PITTSFIELD — Nurses are pushing back in their contract dispute with Berkshire Health Systems.

About 560 of the 800 nurses represented by the Massachusetts Nurses Association have signed a petition that calls for BHS leadership to "settle a fair contract" with its union at Berkshire Medical Center. BHS is the parent company of BMC.

Word of the petition comes a day after the hospital made public its final offer to nurses following 22 negotiating sessions over seven months. The nurses' contract expired in September 2016 but has been extended.

The union is seeking salary increases, benefit enhancements and added staff, among other things.

The petition is meant to demonstrate solidarity, said union spokesman Joe Markman. It is set to be delivered to BHS Chief Executive Officer David Phelps at 9 a.m. today.

"Too often, we aren't able to answer call lights in a timely manner, and care delays throughout the hospital are excessive," reads a copy of the petition given to The Eagle. "Nurses are burned out. BMC must do better!"

The hospital's offer to the nurses, which includes salary increases and other incentives, totals $6.5 million over three years.

Hospital spokesman Michael Leary said Thursday that its position is unchanged.

"Berkshire Medical Center has presented its best and final offer," he said.

BHS leaders said the union's proposal would cost an additional $21 million over three years.

But Markman said nurses have submitted an "off-the-record" proposal that is closer to what the hospital was seeking. He declined to elaborate on specifics, saying it would violate the terms of negotiation.

Hospital leaders allege the union is pushing a statewide agenda for mandatory, fixed staffing ratios that has little to do with local needs.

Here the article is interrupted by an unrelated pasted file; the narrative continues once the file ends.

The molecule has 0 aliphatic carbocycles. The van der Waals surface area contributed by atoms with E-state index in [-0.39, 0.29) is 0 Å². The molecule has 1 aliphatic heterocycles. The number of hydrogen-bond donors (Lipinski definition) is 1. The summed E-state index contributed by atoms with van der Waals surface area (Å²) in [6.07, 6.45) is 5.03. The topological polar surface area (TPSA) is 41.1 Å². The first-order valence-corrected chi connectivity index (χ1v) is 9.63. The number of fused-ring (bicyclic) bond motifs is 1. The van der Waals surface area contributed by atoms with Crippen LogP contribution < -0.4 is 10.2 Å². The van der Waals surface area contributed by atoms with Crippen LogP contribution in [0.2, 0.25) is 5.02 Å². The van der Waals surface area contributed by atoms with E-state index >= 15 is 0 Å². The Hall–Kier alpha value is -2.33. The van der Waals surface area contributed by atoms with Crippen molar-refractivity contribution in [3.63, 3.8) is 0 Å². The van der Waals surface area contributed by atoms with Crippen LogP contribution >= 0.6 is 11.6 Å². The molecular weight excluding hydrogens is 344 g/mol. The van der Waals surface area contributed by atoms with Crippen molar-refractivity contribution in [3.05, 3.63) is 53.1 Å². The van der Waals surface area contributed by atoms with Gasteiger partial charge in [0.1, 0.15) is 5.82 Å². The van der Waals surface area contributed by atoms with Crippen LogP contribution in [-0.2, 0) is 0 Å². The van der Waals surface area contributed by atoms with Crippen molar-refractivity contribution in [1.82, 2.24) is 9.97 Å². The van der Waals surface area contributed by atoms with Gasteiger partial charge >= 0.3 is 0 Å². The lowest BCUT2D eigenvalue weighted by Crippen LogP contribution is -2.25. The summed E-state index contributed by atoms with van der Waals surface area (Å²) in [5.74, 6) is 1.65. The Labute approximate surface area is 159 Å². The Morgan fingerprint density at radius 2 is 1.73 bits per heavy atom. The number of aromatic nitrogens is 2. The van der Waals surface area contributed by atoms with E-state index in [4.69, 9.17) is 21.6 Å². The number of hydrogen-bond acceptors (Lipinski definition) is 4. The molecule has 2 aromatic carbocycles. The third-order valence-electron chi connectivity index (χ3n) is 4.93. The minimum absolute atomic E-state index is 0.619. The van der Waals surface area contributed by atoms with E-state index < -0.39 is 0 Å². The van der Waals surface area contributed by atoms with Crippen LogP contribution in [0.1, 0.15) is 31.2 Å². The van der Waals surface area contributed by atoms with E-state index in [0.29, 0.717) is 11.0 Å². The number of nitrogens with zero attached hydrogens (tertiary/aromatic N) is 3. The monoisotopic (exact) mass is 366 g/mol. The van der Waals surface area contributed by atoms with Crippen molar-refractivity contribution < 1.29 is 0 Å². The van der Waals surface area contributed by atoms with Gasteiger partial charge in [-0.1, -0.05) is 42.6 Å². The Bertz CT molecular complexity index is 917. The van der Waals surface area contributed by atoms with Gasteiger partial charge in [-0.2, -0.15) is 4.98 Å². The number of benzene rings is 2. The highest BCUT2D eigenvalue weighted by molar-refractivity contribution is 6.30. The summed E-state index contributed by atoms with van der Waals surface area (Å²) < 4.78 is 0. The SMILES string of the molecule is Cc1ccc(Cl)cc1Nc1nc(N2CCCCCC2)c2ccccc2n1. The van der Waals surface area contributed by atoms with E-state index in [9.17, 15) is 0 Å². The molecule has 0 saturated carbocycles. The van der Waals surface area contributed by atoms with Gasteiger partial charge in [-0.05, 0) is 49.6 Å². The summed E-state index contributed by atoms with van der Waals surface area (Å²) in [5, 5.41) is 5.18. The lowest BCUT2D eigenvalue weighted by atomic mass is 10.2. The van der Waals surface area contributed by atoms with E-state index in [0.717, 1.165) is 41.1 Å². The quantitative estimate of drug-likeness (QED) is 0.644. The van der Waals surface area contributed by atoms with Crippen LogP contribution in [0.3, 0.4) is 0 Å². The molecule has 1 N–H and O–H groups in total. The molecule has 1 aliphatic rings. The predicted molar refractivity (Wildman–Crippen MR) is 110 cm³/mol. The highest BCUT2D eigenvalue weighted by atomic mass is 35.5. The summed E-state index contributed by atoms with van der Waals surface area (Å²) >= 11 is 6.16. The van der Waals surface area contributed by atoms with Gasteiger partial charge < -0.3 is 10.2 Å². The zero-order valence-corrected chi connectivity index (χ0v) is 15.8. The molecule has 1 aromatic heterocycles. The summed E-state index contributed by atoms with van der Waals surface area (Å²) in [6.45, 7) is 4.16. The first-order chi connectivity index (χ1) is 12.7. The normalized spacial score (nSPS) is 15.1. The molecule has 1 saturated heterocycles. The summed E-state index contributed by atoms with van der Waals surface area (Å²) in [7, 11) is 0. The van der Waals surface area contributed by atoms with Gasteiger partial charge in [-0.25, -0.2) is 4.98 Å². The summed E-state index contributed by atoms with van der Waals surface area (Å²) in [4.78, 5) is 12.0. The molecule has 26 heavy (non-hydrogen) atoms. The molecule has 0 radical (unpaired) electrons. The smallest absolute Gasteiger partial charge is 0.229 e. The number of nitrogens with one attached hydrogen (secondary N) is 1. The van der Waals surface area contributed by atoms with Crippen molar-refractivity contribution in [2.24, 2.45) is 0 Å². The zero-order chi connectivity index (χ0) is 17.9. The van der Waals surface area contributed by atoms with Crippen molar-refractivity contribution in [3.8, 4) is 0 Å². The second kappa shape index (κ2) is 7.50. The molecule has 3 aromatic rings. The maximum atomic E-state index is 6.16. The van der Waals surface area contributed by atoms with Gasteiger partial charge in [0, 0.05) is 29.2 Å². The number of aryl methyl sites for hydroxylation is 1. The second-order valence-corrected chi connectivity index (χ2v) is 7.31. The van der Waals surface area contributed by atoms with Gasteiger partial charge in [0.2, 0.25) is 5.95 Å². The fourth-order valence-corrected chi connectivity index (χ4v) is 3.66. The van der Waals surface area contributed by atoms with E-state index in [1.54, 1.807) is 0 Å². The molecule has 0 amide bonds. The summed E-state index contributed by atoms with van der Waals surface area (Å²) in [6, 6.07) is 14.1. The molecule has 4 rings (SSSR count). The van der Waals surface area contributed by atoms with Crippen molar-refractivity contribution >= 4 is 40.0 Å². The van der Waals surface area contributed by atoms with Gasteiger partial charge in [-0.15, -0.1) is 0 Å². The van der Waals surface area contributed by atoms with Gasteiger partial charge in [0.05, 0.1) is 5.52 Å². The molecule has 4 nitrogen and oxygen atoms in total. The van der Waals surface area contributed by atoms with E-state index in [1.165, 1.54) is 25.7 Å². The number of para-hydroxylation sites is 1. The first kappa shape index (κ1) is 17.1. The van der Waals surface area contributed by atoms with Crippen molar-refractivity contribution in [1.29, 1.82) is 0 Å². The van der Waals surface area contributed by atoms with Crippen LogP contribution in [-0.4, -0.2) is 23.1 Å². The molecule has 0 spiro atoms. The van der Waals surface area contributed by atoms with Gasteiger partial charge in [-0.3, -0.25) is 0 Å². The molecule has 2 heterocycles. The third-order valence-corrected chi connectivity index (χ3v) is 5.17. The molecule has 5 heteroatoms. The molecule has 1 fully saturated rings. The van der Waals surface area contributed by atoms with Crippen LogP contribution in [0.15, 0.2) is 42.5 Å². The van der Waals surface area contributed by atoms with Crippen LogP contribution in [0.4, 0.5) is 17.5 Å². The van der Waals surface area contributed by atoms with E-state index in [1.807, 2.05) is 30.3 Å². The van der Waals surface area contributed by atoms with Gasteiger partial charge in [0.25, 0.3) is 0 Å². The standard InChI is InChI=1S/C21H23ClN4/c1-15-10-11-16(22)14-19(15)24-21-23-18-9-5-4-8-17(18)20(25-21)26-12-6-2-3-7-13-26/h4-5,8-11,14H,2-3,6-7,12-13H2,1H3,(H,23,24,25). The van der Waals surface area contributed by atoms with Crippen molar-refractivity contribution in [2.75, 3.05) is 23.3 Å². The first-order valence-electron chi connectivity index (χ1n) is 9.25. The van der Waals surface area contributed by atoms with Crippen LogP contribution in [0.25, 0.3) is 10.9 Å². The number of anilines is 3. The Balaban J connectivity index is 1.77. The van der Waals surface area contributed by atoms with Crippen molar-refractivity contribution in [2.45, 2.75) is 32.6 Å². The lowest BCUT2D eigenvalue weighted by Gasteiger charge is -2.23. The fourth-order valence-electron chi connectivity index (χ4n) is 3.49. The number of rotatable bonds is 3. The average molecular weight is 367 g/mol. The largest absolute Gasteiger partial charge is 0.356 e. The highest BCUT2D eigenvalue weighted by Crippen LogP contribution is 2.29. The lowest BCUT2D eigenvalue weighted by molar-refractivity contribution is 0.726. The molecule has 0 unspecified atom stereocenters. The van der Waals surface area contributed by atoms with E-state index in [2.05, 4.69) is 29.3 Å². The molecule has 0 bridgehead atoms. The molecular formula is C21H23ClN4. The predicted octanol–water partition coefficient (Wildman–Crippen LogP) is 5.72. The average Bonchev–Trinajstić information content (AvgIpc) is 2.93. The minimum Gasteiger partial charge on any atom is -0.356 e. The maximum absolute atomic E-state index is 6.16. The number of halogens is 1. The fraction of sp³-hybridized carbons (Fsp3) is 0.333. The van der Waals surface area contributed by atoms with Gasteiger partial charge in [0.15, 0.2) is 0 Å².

The petition, Markman said, is meant to counter that claim.

"The proposal on the table was created specifically for nurses at BMC and patients at BMC and that they want these for a reason," he said. "The nurses are trying to show the public and the people who have the decision-making power that they are united."

On Friday, nurses also plan to deliver to Phelps 425 unsafe staffing reports, which have been written since October 2015.

"They already been provided to the management," Markman said. "It is important that top people in the organization understand these concerns. But maybe they are not getting to David Phelps."

The reports are written to document accounts of when nurses believe they are understaffed. The reports detail the number of patients on a unit, the circumstances of the patient's condition, and number of staff assigned to that shift and department.

Nurses have said they are being asked to care for too many people at once, which increases the risk that something could go wrong with patient care. They said they have repeatedly requested additional staff.

The hospital has defended its staffing guidelines as appropriate and meeting the best practices of the American Nursing Association.

Reach staff writer Carrie Saldo at 413-496-6221 or @carriesaldo.